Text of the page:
Joining the Church
Many St. George parishioners came here knowing they wanted something, but were unsure of what it was. For some, it was just the next step in their Christian journey. Others were ambushed by the beauty of the Orthodox Liturgy.
We invite you to begin — or continue — your life in Christ. Here are some opportunities to learn more about and ultimately become part of the Orthodox Church at St. George Cathedral.
Often the first experience of the Orthodox Church is at a church service, by researching Orthodoxy online, or in a conversation with a friend who is Orthodox. If you are new to the Orthodox Church, we recommend
Fr. Gregory offers a weekly class for Catechumens and Inquirers into Orthodoxy. The class usually meets on Sundays after Divine Liturgy. He covers Church history, liturgy, liturgical arts, and other topics of interest to the participants.
The inquirers’ class is open to anyone — member of the parish or not — with questions about Orthodoxy. People who go on to enter the Church begin with the inquirers’ class, but there is no expectation or pressure for anyone to take the next step.
After a period as an inquirer and when determined with their priest that it is appropriate, one can then become a catechumen and begin formal preparation for being received into the Orthodox Christian Church.
A catechumen is one who is preparing for reception in the Church. In the ancient Church, the catechumenate, or time during which one is a catechumen, often lasted for as much as three years and included not only prayerful attendance in the divine services but also catechesis, or the formal instruction from a teacher (bishop, priest, or catechist).
Catechetical instruction in Orthodoxy in America does not typically last the three years which was common in the time of St. John Chrysostom, but now ranges from six months to 18 months, depending on the practice of the bishop, his jurisdiction, and the level of spiritual maturity of the catechumen. Local parish priests typically oversee the catechesis of those preparing to be received into the Church. If one is joining the Orthodox Church from another Christian confession, this period of time is also important to allow for discernment regarding those beliefs which are and are not part of the Ancient Faith. Before being received into the Church, the catechumen participates in the Mystery of Repentance by making a life confession, offering all those sins that separate them from Communion with God.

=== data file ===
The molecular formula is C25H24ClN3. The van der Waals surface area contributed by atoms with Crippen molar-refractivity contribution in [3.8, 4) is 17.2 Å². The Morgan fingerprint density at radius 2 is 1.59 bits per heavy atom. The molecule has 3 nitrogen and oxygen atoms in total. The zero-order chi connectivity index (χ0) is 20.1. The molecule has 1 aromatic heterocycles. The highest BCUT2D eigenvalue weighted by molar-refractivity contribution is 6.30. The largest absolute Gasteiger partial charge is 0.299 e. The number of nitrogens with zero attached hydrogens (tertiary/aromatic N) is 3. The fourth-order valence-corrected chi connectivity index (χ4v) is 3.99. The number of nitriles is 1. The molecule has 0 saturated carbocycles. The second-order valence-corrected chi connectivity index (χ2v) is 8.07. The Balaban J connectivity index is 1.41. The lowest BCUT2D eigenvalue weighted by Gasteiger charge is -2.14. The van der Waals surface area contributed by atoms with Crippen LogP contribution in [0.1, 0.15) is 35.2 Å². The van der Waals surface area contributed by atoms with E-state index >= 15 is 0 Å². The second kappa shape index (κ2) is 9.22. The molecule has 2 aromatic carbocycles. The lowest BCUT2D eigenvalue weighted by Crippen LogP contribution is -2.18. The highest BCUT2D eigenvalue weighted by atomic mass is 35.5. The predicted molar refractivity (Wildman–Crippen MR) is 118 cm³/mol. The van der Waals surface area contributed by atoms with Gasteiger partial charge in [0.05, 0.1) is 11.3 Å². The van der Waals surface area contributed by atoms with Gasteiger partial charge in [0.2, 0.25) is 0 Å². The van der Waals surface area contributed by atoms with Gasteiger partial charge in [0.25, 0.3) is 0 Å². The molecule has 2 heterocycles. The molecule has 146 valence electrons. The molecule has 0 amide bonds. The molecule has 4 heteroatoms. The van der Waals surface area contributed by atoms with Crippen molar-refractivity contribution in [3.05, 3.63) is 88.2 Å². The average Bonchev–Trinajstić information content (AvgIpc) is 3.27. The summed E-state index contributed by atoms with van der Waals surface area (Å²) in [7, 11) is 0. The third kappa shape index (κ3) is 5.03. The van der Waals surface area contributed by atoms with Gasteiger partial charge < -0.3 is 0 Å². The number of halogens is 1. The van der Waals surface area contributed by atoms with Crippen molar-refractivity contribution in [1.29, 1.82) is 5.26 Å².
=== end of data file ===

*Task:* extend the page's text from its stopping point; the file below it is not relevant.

The Orthodox Church has no formal catechism – a single body of work that details the specifics of its faith. (This is one difference between the Orthodox Church and the Roman Catholic Church, who does have a specific catechism.) The primary instruction during the time of the catechumenate comes from the Holy Spirit through frequent attendance at the divine services.
Catechumens are understood to be Christians upon beginning their catechumenate, and should they die before they are baptized, they are traditionally given an Orthodox funeral.
Baptism is by immersion, to the extent practicable, in the baptismal font in the narthex of the church. In the Orthodox Church, baptism is “for the remission of sins” and for entrance into the Church; the person being baptized is cleansed of all sins and is united to Christ; through the waters of baptism he or she is mysteriously crucified and buried with Christ, and is raised with him to newness of life, having “put on” Christ (that is, having been clothed in Christ). The cleansing of sins includes the washing away of the ancestral sin.
While traditionally catechumens have been received in the Church on Holy Saturday, just before Pascha, this is not a mandatory time period. Working in close discussion with the priest, the catechumen and priest together will determine the most appropriate time for reception into the Church.
Very few “private” baptisms happen in our parish, because we consider the entrance of a new Christian into the community to be an event that’s important to the whole community.
Chrismation is the holy mystery by which a baptized person is granted the gift of the Holy Spirit through anointing with oil. As baptism is a personal participation in the death and Resurrection of Christ, so chrismation is a personal participation in the coming of the Holy Spirit at Pentecost. As the priest puts the holy oil on the eyes, ears, nose, mouth, and so on, of the new member, he says, “Sealed with the Gift of the Holy Spirit,” and the congregation responds, “Amen!”
For those being baptized, chrismation occurs at the same time. For those being received into the Church who were previously baptised, reception into the Church begins with chrismation.
Immediately after being baptized and chrismated into the Church, during the Divine Liturgy, the newly illumined Christian receives Communion for the first time.
Upon reception into the Church, the newly-illumined Christian continues and works to increase their participation in the Church through the Mystical Life in Christ.